The federal Judiciary has unveiled a new Vulnerability Disclosure Policy to ensure the security of data that can be accessed online. The policy gives security researchers clear guidelines on how they may conduct vulnerability discovery activities. It also instructs researchers on how to submit discovered vulnerabilities to the Judiciary.
Vulnerability disclosure policies are quickly becoming an industry-standard in the security practice, as federal agencies work to secure their networks from hackers and other nefarious actors.
Federal government agencies, including the Cybersecurity and Infrastructure Security Agency (CISA), Department of Justice (DOJ), Department of Energy (DOE), Federal Trade Commission (FTC), and more have issued similar plans.
Under the policy, researchers must stop testing as soon as they establish that a vulnerability exists or they encounter any sensitive data. This can include personally identifiable information, financial information, or proprietary information or trade secrets of any party. Researchers also must notify the Judiciary immediately, and not disclose data they have accessed to anyone else.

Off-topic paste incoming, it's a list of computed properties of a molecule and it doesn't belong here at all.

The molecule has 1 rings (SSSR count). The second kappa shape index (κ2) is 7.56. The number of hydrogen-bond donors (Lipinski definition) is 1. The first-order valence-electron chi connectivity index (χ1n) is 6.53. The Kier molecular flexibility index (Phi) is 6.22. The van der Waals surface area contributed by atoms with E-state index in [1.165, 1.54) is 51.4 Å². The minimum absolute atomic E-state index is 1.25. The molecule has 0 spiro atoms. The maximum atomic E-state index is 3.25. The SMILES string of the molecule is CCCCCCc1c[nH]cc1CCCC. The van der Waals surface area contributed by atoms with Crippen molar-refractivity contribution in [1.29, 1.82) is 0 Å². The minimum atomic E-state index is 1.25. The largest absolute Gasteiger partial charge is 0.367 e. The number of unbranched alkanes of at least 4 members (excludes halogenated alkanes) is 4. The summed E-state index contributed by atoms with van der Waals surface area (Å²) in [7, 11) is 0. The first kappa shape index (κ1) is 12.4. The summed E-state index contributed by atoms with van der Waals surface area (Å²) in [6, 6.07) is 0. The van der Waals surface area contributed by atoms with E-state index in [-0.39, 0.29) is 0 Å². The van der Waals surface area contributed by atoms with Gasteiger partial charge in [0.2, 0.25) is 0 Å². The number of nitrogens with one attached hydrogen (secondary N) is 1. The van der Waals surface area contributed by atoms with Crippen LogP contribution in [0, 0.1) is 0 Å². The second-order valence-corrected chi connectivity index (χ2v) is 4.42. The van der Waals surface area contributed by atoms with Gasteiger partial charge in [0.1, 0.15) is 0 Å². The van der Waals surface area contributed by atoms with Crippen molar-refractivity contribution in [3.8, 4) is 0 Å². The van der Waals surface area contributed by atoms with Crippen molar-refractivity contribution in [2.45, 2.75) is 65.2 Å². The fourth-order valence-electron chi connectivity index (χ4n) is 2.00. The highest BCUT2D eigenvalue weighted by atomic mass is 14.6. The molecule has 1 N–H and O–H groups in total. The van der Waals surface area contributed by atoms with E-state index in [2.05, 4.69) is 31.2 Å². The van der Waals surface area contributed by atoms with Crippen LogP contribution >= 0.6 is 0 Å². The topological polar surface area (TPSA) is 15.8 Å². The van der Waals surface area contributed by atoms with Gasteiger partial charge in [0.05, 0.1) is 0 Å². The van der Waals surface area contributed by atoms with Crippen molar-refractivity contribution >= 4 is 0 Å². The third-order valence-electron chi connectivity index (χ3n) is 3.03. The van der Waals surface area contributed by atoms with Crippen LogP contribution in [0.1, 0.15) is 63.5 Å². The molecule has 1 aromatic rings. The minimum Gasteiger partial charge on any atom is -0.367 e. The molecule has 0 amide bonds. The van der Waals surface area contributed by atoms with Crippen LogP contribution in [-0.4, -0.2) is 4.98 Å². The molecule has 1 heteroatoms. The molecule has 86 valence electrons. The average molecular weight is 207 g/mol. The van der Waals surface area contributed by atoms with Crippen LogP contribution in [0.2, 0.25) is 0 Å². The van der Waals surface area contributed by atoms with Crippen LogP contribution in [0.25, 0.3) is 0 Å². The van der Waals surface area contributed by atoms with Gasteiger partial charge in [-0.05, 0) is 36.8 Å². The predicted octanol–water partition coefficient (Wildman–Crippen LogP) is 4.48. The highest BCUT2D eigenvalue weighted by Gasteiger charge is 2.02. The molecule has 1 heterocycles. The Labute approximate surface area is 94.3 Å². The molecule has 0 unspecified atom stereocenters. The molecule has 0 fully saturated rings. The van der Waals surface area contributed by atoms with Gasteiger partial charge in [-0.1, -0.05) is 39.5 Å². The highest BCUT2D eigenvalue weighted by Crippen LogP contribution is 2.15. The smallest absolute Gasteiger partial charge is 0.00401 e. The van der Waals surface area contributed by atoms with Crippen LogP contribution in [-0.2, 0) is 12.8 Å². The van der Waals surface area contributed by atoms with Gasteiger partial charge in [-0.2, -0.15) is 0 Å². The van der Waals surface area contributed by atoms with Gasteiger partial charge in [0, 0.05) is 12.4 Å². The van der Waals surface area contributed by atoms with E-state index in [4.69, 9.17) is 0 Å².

This policy applies to the following systems and services:
Any service not expressly listed above is outside the disclosure policy and is not authorized for testing. Similarly, an extensive list of specific activities, including denial of service attacks, are not authorized.
The policy warns that any unauthorized activities may be regarded as illegal hacking. “If you engage in any activities that are inconsistent with this policy or other applicable law, you may be subject to criminal and/or civil liabilities,” it noted.
Questions regarding this policy and suggestions for improving it may be sent to [email protected].
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